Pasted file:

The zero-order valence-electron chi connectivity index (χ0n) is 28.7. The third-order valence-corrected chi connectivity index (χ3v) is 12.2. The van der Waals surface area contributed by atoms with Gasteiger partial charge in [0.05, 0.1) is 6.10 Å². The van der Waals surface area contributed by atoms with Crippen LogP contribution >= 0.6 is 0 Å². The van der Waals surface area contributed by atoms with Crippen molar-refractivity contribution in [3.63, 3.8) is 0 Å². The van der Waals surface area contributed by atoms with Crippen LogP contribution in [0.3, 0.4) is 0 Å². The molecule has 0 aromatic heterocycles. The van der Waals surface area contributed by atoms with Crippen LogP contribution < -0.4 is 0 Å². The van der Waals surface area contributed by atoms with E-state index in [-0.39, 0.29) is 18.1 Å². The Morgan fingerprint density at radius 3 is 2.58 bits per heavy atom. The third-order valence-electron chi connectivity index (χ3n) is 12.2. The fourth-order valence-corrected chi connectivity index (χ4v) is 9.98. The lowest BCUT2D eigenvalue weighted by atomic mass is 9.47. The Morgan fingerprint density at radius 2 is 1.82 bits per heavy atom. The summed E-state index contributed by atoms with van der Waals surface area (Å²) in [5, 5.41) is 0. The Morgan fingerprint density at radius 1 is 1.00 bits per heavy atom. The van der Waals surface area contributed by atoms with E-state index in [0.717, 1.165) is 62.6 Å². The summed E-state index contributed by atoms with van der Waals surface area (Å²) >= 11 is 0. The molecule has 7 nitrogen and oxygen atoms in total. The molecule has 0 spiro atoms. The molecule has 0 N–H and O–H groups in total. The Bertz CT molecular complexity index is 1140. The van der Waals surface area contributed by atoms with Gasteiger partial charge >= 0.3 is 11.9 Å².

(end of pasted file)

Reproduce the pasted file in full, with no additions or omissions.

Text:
The zero-order valence-electron chi connectivity index (χ0n) is 28.7. The third-order valence-corrected chi connectivity index (χ3v) is 12.2. The van der Waals surface area contributed by atoms with Gasteiger partial charge in [0.05, 0.1) is 6.10 Å². The van der Waals surface area contributed by atoms with Crippen LogP contribution >= 0.6 is 0 Å². The van der Waals surface area contributed by atoms with Crippen molar-refractivity contribution in [3.63, 3.8) is 0 Å². The van der Waals surface area contributed by atoms with Crippen LogP contribution in [0.3, 0.4) is 0 Å². The molecule has 0 aromatic heterocycles. The van der Waals surface area contributed by atoms with Crippen LogP contribution < -0.4 is 0 Å². The van der Waals surface area contributed by atoms with E-state index in [-0.39, 0.29) is 18.1 Å². The Morgan fingerprint density at radius 3 is 2.58 bits per heavy atom. The third-order valence-electron chi connectivity index (χ3n) is 12.2. The fourth-order valence-corrected chi connectivity index (χ4v) is 9.98. The lowest BCUT2D eigenvalue weighted by atomic mass is 9.47. The Morgan fingerprint density at radius 2 is 1.82 bits per heavy atom. The summed E-state index contributed by atoms with van der Waals surface area (Å²) in [5, 5.41) is 0. The Morgan fingerprint density at radius 1 is 1.00 bits per heavy atom. The van der Waals surface area contributed by atoms with E-state index in [0.717, 1.165) is 62.6 Å². The summed E-state index contributed by atoms with van der Waals surface area (Å²) >= 11 is 0. The molecule has 7 nitrogen and oxygen atoms in total. The molecule has 0 spiro atoms. The molecule has 0 N–H and O–H groups in total. The Bertz CT molecular complexity index is 1140. The van der Waals surface area contributed by atoms with Gasteiger partial charge >= 0.3 is 11.9 Å².